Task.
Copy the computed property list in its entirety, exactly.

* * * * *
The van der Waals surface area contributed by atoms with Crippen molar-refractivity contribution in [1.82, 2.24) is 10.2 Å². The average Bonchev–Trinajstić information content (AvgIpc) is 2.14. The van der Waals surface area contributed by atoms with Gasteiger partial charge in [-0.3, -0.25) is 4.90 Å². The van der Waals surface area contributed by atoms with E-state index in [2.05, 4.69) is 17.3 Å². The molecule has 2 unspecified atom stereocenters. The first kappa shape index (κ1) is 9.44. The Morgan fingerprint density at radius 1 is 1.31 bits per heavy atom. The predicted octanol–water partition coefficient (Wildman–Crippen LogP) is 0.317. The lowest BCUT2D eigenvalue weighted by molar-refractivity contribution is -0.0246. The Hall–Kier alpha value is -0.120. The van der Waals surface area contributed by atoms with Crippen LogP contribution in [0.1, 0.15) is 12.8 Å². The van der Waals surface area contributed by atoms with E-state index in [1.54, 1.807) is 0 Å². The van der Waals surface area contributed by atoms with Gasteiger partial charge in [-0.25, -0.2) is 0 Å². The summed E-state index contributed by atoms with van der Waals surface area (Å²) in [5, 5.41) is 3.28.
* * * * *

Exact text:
The van der Waals surface area contributed by atoms with Crippen molar-refractivity contribution in [1.82, 2.24) is 10.2 Å². The average Bonchev–Trinajstić information content (AvgIpc) is 2.14. The van der Waals surface area contributed by atoms with Gasteiger partial charge in [-0.3, -0.25) is 4.90 Å². The van der Waals surface area contributed by atoms with E-state index in [2.05, 4.69) is 17.3 Å². The molecule has 2 unspecified atom stereocenters. The first kappa shape index (κ1) is 9.44. The Morgan fingerprint density at radius 1 is 1.31 bits per heavy atom. The predicted octanol–water partition coefficient (Wildman–Crippen LogP) is 0.317. The lowest BCUT2D eigenvalue weighted by molar-refractivity contribution is -0.0246. The Hall–Kier alpha value is -0.120. The van der Waals surface area contributed by atoms with Crippen LogP contribution in [0.1, 0.15) is 12.8 Å². The van der Waals surface area contributed by atoms with E-state index in [1.54, 1.807) is 0 Å². The van der Waals surface area contributed by atoms with Gasteiger partial charge in [-0.25, -0.2) is 0 Å². The summed E-state index contributed by atoms with van der Waals surface area (Å²) in [5, 5.41) is 3.28.